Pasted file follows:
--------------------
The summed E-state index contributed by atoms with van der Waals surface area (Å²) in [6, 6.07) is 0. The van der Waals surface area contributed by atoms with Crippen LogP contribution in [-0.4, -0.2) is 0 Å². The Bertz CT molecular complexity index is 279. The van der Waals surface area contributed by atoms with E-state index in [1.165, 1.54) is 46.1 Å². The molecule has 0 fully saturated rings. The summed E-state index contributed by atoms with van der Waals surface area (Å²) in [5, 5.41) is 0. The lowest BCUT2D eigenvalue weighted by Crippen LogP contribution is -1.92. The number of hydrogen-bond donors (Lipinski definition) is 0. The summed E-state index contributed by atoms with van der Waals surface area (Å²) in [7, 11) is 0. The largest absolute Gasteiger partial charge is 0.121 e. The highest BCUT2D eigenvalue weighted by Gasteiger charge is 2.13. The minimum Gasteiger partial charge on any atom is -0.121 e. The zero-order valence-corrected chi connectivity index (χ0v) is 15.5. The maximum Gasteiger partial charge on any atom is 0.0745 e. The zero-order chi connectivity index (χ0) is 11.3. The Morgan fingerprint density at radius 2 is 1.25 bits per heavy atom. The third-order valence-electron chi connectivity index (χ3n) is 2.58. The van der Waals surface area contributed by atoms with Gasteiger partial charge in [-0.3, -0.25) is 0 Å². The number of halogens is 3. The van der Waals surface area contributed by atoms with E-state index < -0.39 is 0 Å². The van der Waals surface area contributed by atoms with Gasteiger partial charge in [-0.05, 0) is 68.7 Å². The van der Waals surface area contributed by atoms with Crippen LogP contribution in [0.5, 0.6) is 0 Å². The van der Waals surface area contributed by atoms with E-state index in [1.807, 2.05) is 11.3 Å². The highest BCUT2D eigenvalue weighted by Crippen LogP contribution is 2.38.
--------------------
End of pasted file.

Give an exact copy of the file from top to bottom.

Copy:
The summed E-state index contributed by atoms with van der Waals surface area (Å²) in [6, 6.07) is 0. The van der Waals surface area contributed by atoms with Crippen LogP contribution in [-0.4, -0.2) is 0 Å². The Bertz CT molecular complexity index is 279. The van der Waals surface area contributed by atoms with E-state index in [1.165, 1.54) is 46.1 Å². The molecule has 0 fully saturated rings. The summed E-state index contributed by atoms with van der Waals surface area (Å²) in [5, 5.41) is 0. The lowest BCUT2D eigenvalue weighted by Crippen LogP contribution is -1.92. The number of hydrogen-bond donors (Lipinski definition) is 0. The summed E-state index contributed by atoms with van der Waals surface area (Å²) in [7, 11) is 0. The largest absolute Gasteiger partial charge is 0.121 e. The highest BCUT2D eigenvalue weighted by Gasteiger charge is 2.13. The minimum Gasteiger partial charge on any atom is -0.121 e. The zero-order valence-corrected chi connectivity index (χ0v) is 15.5. The maximum Gasteiger partial charge on any atom is 0.0745 e. The zero-order chi connectivity index (χ0) is 11.3. The Morgan fingerprint density at radius 2 is 1.25 bits per heavy atom. The third-order valence-electron chi connectivity index (χ3n) is 2.58. The van der Waals surface area contributed by atoms with Gasteiger partial charge in [-0.3, -0.25) is 0 Å². The number of halogens is 3. The van der Waals surface area contributed by atoms with E-state index < -0.39 is 0 Å². The van der Waals surface area contributed by atoms with Gasteiger partial charge in [-0.05, 0) is 68.7 Å². The van der Waals surface area contributed by atoms with Crippen LogP contribution in [0.5, 0.6) is 0 Å². The van der Waals surface area contributed by atoms with E-state index in [1.807, 2.05) is 11.3 Å². The highest BCUT2D eigenvalue weighted by Crippen LogP contribution is 2.38.